25. A Haitian man builds a wooden house Jan. 8 next to houses destroyed by the January 2010 earthquake in Port-au-Prince. Reconstruction has barely begun in Haiti a year after its catastrophic earthquake, a leading international charity said on Wednesday in a report sharply critical of a recovery commission led by former U.S. President Bill Clinton. (Eduardo Munoz / Reuters) Back to slideshow navigation
  26. People play soccer at the site of earthquake-damaged houses in downtown Port-au-Prince, Haiti, on Jan. 7. (Ramon Espinosa / AP) Back to slideshow navigation
  27. Haitians work on rebuilding an iron market building destroyed by the January 2010 earthquake in downtown Port-au-Prince. (Eduardo Munoz / Reuters) Back to slideshow navigation
  28. A man removes debris from the January 2010 earthquake in Port-au-Prince on Jan. 6, 2011. (Kena Betancur / Reuters) Back to slideshow navigation
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Video: ‘No time for sadness,’ says Haiti quake survivor

  1. Closed captioning of: ‘No time for sadness,’ says Haiti quake survivor

    >>> as we continue tonight, one year later scenes from haiti where parts of the country look as though the devastating earthquake hit just yesterday. tonight we have a follow-up on a remarkable story we told you about a year ago. it happened in haiti . it's the simple and powerful bond of love. we went to port-au-prince and have the report tonight.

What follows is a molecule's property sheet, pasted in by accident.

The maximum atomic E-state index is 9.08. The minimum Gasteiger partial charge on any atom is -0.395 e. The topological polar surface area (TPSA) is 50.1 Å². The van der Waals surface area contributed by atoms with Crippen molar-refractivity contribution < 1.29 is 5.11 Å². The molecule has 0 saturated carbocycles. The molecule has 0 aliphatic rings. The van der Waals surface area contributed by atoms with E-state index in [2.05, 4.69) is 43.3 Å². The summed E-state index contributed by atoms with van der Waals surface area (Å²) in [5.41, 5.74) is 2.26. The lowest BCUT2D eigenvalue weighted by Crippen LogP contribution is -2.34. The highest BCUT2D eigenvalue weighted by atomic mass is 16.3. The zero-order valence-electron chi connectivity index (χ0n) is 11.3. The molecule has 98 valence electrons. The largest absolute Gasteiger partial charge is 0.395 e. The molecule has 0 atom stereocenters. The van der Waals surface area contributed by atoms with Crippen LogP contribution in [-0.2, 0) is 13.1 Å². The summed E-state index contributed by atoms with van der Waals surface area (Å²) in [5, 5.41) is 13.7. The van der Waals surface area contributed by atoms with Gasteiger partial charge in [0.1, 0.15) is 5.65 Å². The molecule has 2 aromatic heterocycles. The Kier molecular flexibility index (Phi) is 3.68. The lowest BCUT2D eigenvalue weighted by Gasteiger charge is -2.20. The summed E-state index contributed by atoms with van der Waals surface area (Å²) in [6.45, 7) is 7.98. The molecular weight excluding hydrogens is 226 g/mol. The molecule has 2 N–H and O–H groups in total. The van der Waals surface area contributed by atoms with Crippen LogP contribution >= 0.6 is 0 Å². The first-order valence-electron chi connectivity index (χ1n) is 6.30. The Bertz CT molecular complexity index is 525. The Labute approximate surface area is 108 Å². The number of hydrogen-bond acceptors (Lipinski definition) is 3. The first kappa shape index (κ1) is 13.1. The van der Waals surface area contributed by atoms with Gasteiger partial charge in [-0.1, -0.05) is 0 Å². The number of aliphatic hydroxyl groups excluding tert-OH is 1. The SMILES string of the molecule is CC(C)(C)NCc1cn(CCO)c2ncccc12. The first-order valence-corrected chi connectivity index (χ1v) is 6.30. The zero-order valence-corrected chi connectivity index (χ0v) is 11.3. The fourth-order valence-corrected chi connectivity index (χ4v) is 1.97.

>> reporter: as they comb through a mountain of rubble almost a week after haiti 's devastating earthquake, rescuers from los angeles doubted they would find anyone alive. the collapsed building has been a bank, and the last place the manager was seen alive. even as the days ticked away, her husband, roger, never lost hope.

    >> i knew that she was there.

    >> reporter: for six straight days roger stood vigil. he spent every day of the last 15 years with his wichlt he wasn't about to leave her now.

    >> i called for her. she didn't answer me.

    >> reporter: or so he thought. under 30 feet of broken concrete in total darkness, she called out for roger just as he did for her. did you hear your husband?

    >> yeah, every time i heard him. and i said i'm still alive. i'm alive. i'm alive. please help me. i'm alive.

    >> reporter: though he couldn't hear her pleas, he moeshlized help convincing an excavator to clear piles of rubble. after six days came the moment he was waiting for. the rescuers moved in climbing into the hole where she was trapped shooting this video with their cell phones. after working for hours fearing another collapse, they finally managed to free her pinned hand.

    >> okay. hon, you're out of here.

    >> reporter: they carried her out, and it was then that she started to sing.

    >> it's probably the most moving moment for any rescue i'll ever have.

    >> reporter: months later in a satellite interview, she finally got a chance to say thank you.

    >> i love you. god bless you.

    >> reporter: she's now back at her old job at port-au-prince but not in the same building. it's still in ruins. despite her ordeal and losing four fingers, she says she hasn't had a single day of depression.

    >> i'm very happy to be alive. i admit i feel sadness.

    >> reporter: just moments of happiness with her husband.

    >> i look at her, and i admire her.

    >> every day.

    >> every time.

    >> reporter: a new life filled with joy and a familiar song. don't be afraid, she sings, god is here. words that coarried one woman through the darkness back into the light . nbc news, port-au-prince.